At the age of five, Julia Scott Carey developed her own notation system to record her compositions, and has been composing music ever since. Ms. Carey began her formal musical training in piano and theory at the age of six with Barbara Roth-Donaldson. At seven, she also studied harpsichord with Jim Nicolson, president of the Cambridge Early Music Society, and became a student at the Longy School of Music, studying composition and theory with Howard Frazin, Phil Ratliff and Patsy Sampson. For eight years, Julia attended the New England Conservatory of Music, where she was a composition student of Rodney Lister. At her graduation from the New England Conservatory Preparatory School, Julia received the Lanier Prize, becoming the first composition student elected most outstanding graduating senior by faculty vote. Julia is presently a sophomore at Harvard College and one of the first students accepted into in the newly created New England Conservatory - Harvard University combined degree program (AB Harvard 2008 / MM NEC 2009). She studies composition with Lee Hyla at the New England Conservatory.
Ms. Carey's chamber music compositions have been performed at concerts by the Boston Chamber Music Society, the Portland Chamber Festival, the Contemporary Music Festivals of the New England Conservatory, the Boston University Tanglewood Institute, and in master class with Gunther Schuller, Martin Bresnick, Alvin Singleton, John Harbison, Samuel Adler, Yehudi Wyner, Chen Yi and Stephen Hartke. Her orchestral works have been performed by nineteen orchestras, including the Boston Symphony Orchestra and the Boston Pops Orchestra under Keith Lockhart, the Indianapolis Symphony under Raymond Leppard. In 1999, a performance by the Boston Pops Orchestra of The Snow Queen (her first work for full orchestra, written at age 11), was televised over ABC affiliates and on the Arts and Entertainment (A&E) cable network in Holiday at Pops. Her works have also been broadcast on radio and television in Russia, and publicly performed in France, England and Ireland.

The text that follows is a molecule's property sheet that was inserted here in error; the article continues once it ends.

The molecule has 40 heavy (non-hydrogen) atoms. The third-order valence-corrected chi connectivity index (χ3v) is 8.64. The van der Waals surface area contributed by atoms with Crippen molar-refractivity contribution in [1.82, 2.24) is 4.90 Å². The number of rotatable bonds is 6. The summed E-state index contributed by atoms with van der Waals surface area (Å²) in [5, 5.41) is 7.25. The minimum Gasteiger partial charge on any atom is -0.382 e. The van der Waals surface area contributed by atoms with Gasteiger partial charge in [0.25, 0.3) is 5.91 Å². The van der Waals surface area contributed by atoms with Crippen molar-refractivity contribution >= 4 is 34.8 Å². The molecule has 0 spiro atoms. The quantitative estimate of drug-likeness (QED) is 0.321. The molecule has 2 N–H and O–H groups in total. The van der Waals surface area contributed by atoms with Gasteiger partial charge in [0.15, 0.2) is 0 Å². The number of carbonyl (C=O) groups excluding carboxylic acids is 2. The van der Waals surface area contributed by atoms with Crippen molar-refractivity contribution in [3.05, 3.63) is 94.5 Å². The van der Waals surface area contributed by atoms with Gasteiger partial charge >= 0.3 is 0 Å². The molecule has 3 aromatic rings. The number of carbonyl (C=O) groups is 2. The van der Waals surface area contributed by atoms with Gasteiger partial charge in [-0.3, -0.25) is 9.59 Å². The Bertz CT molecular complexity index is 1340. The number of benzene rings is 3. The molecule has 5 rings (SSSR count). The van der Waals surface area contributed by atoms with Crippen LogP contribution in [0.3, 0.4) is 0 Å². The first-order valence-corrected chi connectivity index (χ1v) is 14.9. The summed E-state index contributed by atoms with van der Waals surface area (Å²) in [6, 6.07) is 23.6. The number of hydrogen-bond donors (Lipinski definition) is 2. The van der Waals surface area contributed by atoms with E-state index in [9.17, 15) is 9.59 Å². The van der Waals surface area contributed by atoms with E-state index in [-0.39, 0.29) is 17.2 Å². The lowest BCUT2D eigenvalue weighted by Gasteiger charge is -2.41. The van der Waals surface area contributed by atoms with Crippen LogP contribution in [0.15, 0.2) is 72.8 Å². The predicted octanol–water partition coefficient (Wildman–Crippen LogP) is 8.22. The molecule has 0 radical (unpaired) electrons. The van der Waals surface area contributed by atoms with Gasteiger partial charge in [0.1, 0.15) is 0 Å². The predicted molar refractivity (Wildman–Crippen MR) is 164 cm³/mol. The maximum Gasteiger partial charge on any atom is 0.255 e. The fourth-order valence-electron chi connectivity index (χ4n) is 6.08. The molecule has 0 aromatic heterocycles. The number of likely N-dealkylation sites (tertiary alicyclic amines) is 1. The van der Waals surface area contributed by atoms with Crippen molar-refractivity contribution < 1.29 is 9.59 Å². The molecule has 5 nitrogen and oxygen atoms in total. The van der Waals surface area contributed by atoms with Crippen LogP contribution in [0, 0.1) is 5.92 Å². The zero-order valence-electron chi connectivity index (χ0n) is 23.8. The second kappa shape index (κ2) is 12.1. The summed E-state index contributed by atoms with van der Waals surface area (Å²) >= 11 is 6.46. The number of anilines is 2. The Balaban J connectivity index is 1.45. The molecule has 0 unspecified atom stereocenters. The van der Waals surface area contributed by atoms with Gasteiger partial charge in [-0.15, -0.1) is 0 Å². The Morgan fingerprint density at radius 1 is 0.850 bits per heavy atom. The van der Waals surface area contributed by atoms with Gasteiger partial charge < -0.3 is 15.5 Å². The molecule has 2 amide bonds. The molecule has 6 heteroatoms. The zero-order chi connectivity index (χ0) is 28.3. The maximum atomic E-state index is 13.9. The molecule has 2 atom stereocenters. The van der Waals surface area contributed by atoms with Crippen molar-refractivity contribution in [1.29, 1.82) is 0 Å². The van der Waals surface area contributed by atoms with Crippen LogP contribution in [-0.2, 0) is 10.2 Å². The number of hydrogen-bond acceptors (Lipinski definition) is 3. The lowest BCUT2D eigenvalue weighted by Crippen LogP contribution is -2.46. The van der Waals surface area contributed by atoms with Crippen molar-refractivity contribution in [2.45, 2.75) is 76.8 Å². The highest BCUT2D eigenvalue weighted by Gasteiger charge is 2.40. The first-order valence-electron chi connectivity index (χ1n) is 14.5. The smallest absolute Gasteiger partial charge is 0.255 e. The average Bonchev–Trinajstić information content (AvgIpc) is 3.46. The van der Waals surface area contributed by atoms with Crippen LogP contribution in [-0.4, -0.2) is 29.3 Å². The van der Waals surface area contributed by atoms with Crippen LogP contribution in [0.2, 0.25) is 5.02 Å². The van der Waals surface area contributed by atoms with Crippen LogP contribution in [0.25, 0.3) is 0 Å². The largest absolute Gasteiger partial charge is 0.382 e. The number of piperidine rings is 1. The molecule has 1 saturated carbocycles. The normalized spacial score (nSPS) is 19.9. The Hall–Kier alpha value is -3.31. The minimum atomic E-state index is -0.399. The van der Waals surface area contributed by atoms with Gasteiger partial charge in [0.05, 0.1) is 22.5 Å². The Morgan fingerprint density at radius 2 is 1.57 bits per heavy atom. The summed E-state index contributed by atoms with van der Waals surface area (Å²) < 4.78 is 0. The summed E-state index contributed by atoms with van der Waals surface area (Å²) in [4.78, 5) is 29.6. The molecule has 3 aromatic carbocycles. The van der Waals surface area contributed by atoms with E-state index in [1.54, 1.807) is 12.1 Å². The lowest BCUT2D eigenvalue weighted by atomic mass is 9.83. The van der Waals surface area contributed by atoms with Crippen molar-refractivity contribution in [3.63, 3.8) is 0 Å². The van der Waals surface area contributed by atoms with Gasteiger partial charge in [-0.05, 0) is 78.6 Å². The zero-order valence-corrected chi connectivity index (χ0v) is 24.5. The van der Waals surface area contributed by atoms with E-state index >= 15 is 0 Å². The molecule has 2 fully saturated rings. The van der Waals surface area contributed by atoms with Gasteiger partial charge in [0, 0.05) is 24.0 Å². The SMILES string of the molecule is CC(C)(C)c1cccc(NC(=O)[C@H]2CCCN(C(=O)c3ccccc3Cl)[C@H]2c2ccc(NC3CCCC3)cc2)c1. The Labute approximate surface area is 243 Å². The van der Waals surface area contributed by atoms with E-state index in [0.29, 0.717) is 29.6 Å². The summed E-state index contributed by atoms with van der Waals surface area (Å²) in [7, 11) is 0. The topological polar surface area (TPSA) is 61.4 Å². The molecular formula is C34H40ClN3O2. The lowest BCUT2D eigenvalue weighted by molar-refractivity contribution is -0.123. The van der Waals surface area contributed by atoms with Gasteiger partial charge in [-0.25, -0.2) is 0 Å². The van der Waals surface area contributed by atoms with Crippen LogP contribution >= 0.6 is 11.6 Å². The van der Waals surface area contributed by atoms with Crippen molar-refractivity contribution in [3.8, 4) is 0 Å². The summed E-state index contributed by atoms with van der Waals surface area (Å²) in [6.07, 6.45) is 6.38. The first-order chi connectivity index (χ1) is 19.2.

Julia has received a number of awards from the ASCAP, beginning with a citation for a three-movement string quartet written at age nine. She received seven consecutive Morton Gould Young Composers Awards for a variety of orchestral works, and four ASCAPlus Awards. Other prizes include the Marilyn K. Glick Young Composers Showcase Award, the National Guild of Community Schools of the Arts Young Composer Award (Second Place), the Harvard Music Association Composition Award, and the National Music Teachers Association Composition Award, and awards in the International Young Composers Festival in St. Petersburg, Russia, in 1998, 1999 and 2002. Closer to home, she has received composition prizes from the Massachusetts Music Teachers Association, the New England Pianoforte Teachers Association and the Rivers School of Music Contemporary Music Seminar. In 2001, Julia was chosen as a Pinnacle Scholar by the American Psychological Association (her mentor is conductor Beatrice Affron) and also was awarded a fellowship from the Davidson Institute for her achievements in music. Julia was one of four young composers invited to the National Youth Orchestra Festival in 2002. Julia was the principal guest composer of the Etowah Youth Symphony Orchestra for the 2004-2005 season (where her piano concerto premiered in May, 2005) and was one of six Boston-based composers commissioned by the Bank of America-Celebrity Series Rainbow Hexameron project, for a work which was premiered Sergey Schepkin in April, 2005.
Ms. Carey was born in Boston, Massachusetts, on April 2, 1986, and grew up in Wellesley, Massachusetts, with her parents and her younger sister, Elizabeth.